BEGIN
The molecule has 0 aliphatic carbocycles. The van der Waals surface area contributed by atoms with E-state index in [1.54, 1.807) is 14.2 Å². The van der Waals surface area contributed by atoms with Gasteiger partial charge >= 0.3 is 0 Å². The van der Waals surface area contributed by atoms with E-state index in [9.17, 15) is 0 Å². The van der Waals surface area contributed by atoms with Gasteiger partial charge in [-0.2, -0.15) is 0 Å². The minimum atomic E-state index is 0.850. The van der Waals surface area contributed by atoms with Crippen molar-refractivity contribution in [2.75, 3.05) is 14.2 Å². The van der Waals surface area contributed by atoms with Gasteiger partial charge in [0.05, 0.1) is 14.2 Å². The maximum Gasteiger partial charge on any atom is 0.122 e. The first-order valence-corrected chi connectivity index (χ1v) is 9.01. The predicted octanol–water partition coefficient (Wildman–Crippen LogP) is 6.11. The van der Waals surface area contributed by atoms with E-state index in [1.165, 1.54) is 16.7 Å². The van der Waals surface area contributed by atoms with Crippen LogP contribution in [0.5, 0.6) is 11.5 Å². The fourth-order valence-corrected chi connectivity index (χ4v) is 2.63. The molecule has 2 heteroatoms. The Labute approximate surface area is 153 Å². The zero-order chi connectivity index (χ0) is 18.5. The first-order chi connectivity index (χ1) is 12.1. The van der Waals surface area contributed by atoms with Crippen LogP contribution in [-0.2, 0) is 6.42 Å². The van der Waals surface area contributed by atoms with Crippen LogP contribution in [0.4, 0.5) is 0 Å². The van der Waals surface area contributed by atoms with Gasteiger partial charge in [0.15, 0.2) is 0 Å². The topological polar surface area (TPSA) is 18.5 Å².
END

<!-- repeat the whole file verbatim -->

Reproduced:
The molecule has 0 aliphatic carbocycles. The van der Waals surface area contributed by atoms with E-state index in [1.54, 1.807) is 14.2 Å². The van der Waals surface area contributed by atoms with Gasteiger partial charge >= 0.3 is 0 Å². The van der Waals surface area contributed by atoms with E-state index in [9.17, 15) is 0 Å². The van der Waals surface area contributed by atoms with Gasteiger partial charge in [-0.2, -0.15) is 0 Å². The minimum atomic E-state index is 0.850. The van der Waals surface area contributed by atoms with Crippen molar-refractivity contribution in [2.75, 3.05) is 14.2 Å². The van der Waals surface area contributed by atoms with Gasteiger partial charge in [0.05, 0.1) is 14.2 Å². The maximum Gasteiger partial charge on any atom is 0.122 e. The first-order valence-corrected chi connectivity index (χ1v) is 9.01. The predicted octanol–water partition coefficient (Wildman–Crippen LogP) is 6.11. The van der Waals surface area contributed by atoms with E-state index in [1.165, 1.54) is 16.7 Å². The van der Waals surface area contributed by atoms with Crippen LogP contribution in [0.5, 0.6) is 11.5 Å². The fourth-order valence-corrected chi connectivity index (χ4v) is 2.63. The molecule has 2 heteroatoms. The Labute approximate surface area is 153 Å². The zero-order chi connectivity index (χ0) is 18.5. The first-order chi connectivity index (χ1) is 12.1. The van der Waals surface area contributed by atoms with Crippen LogP contribution in [-0.2, 0) is 6.42 Å². The van der Waals surface area contributed by atoms with Crippen LogP contribution in [0.4, 0.5) is 0 Å². The van der Waals surface area contributed by atoms with Gasteiger partial charge in [0.15, 0.2) is 0 Å². The topological polar surface area (TPSA) is 18.5 Å².